Because dietary supplements are a subcategory of foods, the logical starting point for a comparative analysis begins with foods. But a thorough analysis of safety regulation should compare dietary supplements to drugs, as these two classes of products share some similarities. By viewing a broad range of products side by side, including dietary supplements, foods, and drugs, one can more easily discern the general premises that guide safety regulation. A brief overview of the regulatory scheme for drugs follows.

A drug is a product that is "intended for use in the diagnosis, cure, mitigation, treatment, or prevention of disease." (29) Accordingly, drug manufacturers are required to submit evidence regarding both the safety and efficacy of the drug product. (30) The category of drugs is further subdivided into over-the-counter ("OTC") drugs, generic drugs, and prescription drugs. (31) While consumers can purchase OTC drugs without intervention from a healthcare professional, other categories require a prescription. (32)

OTC drugs are products that generally have these characteristics:

a) their benefits outweigh their risks;

b) the potential for misuse and abuse is low;

c) consumers can use them for self-diagnosed conditions;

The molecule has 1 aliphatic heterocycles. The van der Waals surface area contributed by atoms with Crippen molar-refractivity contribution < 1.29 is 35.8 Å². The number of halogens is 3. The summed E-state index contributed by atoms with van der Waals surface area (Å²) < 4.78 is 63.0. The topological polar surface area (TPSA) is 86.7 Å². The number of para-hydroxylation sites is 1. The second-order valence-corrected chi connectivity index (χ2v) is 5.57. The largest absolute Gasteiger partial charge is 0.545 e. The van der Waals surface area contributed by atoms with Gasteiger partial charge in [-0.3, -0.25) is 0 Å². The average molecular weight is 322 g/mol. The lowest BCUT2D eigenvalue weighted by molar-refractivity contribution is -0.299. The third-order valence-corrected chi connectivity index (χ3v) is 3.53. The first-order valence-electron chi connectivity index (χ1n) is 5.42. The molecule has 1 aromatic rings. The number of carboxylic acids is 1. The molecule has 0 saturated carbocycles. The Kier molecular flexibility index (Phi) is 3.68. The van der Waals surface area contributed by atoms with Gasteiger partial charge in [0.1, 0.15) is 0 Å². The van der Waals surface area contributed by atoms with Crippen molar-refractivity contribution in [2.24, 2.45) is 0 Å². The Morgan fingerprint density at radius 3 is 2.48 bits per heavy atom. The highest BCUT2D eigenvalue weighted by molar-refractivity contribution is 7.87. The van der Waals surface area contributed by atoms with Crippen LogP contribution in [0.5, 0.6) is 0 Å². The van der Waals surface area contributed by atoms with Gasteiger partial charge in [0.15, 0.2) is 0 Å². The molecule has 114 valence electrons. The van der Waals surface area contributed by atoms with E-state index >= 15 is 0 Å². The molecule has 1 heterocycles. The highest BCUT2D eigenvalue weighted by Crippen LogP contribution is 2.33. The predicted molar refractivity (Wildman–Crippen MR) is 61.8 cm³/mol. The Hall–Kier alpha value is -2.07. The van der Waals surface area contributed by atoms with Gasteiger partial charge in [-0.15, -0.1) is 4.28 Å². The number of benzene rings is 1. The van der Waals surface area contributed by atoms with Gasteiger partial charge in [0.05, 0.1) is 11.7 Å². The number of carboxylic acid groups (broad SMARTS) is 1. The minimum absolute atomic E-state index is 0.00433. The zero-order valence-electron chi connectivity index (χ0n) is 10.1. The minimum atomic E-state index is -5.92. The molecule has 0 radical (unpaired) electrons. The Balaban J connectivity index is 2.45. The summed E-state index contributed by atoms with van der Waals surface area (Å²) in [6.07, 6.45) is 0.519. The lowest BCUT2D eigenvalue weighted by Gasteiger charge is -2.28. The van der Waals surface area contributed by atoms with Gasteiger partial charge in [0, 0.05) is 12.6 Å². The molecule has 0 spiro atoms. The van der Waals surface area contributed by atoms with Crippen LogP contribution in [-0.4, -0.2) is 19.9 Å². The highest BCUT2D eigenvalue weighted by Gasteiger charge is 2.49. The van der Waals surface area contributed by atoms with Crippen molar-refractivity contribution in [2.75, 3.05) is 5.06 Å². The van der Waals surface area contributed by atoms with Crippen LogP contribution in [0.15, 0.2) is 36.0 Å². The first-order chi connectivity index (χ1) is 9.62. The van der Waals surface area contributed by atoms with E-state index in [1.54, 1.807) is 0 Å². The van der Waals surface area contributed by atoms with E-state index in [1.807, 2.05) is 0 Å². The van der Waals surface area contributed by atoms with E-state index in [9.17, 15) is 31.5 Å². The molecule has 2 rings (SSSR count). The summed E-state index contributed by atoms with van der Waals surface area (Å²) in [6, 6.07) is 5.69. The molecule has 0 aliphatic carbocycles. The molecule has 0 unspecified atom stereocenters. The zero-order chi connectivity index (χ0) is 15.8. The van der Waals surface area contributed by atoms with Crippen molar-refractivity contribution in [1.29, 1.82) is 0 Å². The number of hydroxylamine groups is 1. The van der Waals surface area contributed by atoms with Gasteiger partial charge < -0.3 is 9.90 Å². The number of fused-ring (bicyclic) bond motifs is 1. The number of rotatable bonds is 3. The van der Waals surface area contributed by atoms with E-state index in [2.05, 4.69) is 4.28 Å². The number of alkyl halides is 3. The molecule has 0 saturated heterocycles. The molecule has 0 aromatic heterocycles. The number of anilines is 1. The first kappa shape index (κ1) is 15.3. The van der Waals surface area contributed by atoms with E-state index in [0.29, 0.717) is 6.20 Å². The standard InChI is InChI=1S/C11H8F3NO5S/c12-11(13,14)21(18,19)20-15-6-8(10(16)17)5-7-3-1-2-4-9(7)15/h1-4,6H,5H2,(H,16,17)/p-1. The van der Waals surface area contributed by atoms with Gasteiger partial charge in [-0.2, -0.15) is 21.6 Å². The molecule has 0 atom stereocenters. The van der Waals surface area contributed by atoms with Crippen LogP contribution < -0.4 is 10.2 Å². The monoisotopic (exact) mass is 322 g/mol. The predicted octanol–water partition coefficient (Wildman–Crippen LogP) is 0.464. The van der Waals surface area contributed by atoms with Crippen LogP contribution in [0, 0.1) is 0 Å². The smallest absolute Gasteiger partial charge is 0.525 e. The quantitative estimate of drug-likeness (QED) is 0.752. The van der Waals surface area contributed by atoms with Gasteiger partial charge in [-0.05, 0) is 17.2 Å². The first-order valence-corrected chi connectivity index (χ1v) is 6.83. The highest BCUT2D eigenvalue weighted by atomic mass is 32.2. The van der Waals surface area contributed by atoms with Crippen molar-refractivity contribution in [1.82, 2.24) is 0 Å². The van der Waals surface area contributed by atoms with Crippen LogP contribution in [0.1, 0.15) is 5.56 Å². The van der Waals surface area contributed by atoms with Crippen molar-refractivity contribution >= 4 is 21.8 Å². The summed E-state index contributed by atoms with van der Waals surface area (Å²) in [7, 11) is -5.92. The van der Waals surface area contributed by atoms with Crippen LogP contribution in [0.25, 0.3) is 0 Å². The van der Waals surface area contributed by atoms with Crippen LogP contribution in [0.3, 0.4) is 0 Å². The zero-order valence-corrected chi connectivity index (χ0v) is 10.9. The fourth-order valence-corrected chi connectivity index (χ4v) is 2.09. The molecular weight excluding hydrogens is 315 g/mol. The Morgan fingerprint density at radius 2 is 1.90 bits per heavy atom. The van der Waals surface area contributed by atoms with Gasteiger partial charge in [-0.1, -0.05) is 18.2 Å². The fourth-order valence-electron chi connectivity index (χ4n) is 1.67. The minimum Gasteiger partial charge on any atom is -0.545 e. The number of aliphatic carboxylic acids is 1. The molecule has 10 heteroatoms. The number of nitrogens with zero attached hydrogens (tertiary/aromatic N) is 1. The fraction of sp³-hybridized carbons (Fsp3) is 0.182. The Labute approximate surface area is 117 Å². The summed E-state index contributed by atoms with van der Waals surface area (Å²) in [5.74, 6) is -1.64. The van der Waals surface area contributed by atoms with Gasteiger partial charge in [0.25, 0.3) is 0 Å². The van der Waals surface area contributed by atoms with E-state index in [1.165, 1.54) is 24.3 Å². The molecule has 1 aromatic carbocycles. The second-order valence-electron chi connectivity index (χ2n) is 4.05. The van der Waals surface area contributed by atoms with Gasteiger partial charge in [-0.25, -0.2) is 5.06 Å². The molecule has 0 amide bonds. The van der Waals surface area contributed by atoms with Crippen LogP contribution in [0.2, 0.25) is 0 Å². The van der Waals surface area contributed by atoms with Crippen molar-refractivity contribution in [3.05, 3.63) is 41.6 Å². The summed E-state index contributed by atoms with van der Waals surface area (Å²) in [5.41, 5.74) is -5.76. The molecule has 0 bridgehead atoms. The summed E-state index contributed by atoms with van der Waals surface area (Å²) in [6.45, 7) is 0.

d) they can be adequately labeled; and

e) health practitioners are not needed for the safe and effective use of the product. (33)

OTC drugs are regulated more stringently than dietary supplements in that OTC drug manufacturers must provide evidence of both safety and efficacy in order to show that the benefits outweigh the risks. (34) OTC drugs marketed in the U.S. before May 11, 1972, are reviewed for safety and efficacy by an advisory review panel. (35) For newer OTC drugs, the manufacturer must provide evidence that the drug's benefits outweigh its risks. (36)

The regulatory frameworks for OTC drugs and dietary supplements are similar in that OTC drugs, like dietary supplements, do not require pre-market approval: "Marketing pre-clearance of OTC drug products by FDA is not required if the standards of the applicable monograph are met. …